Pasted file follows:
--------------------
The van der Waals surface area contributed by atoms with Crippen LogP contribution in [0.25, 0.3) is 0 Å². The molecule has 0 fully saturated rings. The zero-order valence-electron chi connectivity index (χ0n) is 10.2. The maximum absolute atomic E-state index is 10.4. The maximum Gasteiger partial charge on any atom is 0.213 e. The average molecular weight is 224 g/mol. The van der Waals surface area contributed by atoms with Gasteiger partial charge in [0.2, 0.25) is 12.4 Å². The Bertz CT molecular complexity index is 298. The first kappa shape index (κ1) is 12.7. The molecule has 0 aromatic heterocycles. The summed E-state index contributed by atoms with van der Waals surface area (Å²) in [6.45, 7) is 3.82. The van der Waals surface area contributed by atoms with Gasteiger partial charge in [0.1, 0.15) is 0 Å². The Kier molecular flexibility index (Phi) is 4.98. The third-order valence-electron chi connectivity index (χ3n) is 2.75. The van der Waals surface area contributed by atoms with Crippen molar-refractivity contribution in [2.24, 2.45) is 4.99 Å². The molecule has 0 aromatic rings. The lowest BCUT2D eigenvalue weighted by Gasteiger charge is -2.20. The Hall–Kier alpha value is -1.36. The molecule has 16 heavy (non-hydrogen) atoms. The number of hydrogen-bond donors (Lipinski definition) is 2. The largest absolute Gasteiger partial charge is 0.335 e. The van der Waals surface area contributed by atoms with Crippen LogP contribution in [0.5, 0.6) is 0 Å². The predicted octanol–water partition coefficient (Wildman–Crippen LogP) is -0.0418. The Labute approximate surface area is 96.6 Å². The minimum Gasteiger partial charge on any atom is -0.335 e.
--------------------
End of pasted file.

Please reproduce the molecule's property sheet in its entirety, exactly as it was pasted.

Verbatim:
The van der Waals surface area contributed by atoms with Crippen LogP contribution in [0.25, 0.3) is 0 Å². The molecule has 0 fully saturated rings. The zero-order valence-electron chi connectivity index (χ0n) is 10.2. The maximum absolute atomic E-state index is 10.4. The maximum Gasteiger partial charge on any atom is 0.213 e. The average molecular weight is 224 g/mol. The van der Waals surface area contributed by atoms with Gasteiger partial charge in [0.2, 0.25) is 12.4 Å². The Bertz CT molecular complexity index is 298. The first kappa shape index (κ1) is 12.7. The molecule has 0 aromatic heterocycles. The summed E-state index contributed by atoms with van der Waals surface area (Å²) in [6.45, 7) is 3.82. The van der Waals surface area contributed by atoms with Gasteiger partial charge in [0.1, 0.15) is 0 Å². The Kier molecular flexibility index (Phi) is 4.98. The third-order valence-electron chi connectivity index (χ3n) is 2.75. The van der Waals surface area contributed by atoms with Crippen molar-refractivity contribution in [2.24, 2.45) is 4.99 Å². The molecule has 0 aromatic rings. The lowest BCUT2D eigenvalue weighted by Gasteiger charge is -2.20. The Hall–Kier alpha value is -1.36. The molecule has 16 heavy (non-hydrogen) atoms. The number of hydrogen-bond donors (Lipinski definition) is 2. The largest absolute Gasteiger partial charge is 0.335 e. The van der Waals surface area contributed by atoms with Crippen LogP contribution in [0.5, 0.6) is 0 Å². The predicted octanol–water partition coefficient (Wildman–Crippen LogP) is -0.0418. The Labute approximate surface area is 96.6 Å². The minimum Gasteiger partial charge on any atom is -0.335 e.